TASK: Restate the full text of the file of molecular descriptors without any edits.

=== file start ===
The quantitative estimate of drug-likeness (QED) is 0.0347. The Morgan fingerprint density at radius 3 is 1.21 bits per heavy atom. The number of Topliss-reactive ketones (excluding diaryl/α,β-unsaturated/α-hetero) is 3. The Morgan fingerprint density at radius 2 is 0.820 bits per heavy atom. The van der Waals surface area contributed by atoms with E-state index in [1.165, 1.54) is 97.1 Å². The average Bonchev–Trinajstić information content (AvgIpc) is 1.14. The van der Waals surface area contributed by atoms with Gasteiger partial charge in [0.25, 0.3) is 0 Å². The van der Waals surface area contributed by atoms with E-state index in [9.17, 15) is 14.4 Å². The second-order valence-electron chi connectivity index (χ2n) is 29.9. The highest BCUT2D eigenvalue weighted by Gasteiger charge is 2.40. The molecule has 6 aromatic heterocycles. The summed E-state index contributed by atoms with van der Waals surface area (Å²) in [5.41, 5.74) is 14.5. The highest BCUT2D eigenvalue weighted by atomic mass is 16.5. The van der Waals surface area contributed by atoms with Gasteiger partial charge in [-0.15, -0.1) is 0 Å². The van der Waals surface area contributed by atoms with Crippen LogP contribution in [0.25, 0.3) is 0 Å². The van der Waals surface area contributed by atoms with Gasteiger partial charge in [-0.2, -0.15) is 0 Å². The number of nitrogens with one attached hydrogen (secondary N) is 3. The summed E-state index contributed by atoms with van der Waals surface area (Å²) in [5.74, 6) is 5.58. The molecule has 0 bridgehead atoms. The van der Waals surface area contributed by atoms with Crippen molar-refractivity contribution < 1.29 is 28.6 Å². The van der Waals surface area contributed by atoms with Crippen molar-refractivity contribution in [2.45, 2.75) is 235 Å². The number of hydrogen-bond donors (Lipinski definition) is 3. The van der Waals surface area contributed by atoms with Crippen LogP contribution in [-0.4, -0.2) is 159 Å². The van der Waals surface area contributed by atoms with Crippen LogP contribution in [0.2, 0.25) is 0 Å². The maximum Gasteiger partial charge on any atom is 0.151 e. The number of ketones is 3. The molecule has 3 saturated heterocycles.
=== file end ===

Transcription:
The quantitative estimate of drug-likeness (QED) is 0.0347. The Morgan fingerprint density at radius 3 is 1.21 bits per heavy atom. The number of Topliss-reactive ketones (excluding diaryl/α,β-unsaturated/α-hetero) is 3. The Morgan fingerprint density at radius 2 is 0.820 bits per heavy atom. The van der Waals surface area contributed by atoms with E-state index in [1.165, 1.54) is 97.1 Å². The average Bonchev–Trinajstić information content (AvgIpc) is 1.14. The van der Waals surface area contributed by atoms with Gasteiger partial charge in [0.25, 0.3) is 0 Å². The van der Waals surface area contributed by atoms with E-state index in [9.17, 15) is 14.4 Å². The second-order valence-electron chi connectivity index (χ2n) is 29.9. The highest BCUT2D eigenvalue weighted by Gasteiger charge is 2.40. The molecule has 6 aromatic heterocycles. The summed E-state index contributed by atoms with van der Waals surface area (Å²) in [5.41, 5.74) is 14.5. The highest BCUT2D eigenvalue weighted by atomic mass is 16.5. The van der Waals surface area contributed by atoms with Gasteiger partial charge in [-0.15, -0.1) is 0 Å². The van der Waals surface area contributed by atoms with Crippen LogP contribution in [0.25, 0.3) is 0 Å². The van der Waals surface area contributed by atoms with Gasteiger partial charge in [-0.2, -0.15) is 0 Å². The number of nitrogens with one attached hydrogen (secondary N) is 3. The summed E-state index contributed by atoms with van der Waals surface area (Å²) in [5.74, 6) is 5.58. The molecule has 0 bridgehead atoms. The van der Waals surface area contributed by atoms with Crippen molar-refractivity contribution < 1.29 is 28.6 Å². The van der Waals surface area contributed by atoms with Crippen molar-refractivity contribution in [2.45, 2.75) is 235 Å². The number of hydrogen-bond donors (Lipinski definition) is 3. The van der Waals surface area contributed by atoms with Crippen LogP contribution in [-0.4, -0.2) is 159 Å². The van der Waals surface area contributed by atoms with Crippen LogP contribution in [0.2, 0.25) is 0 Å². The maximum Gasteiger partial charge on any atom is 0.151 e. The number of ketones is 3. The molecule has 3 saturated heterocycles.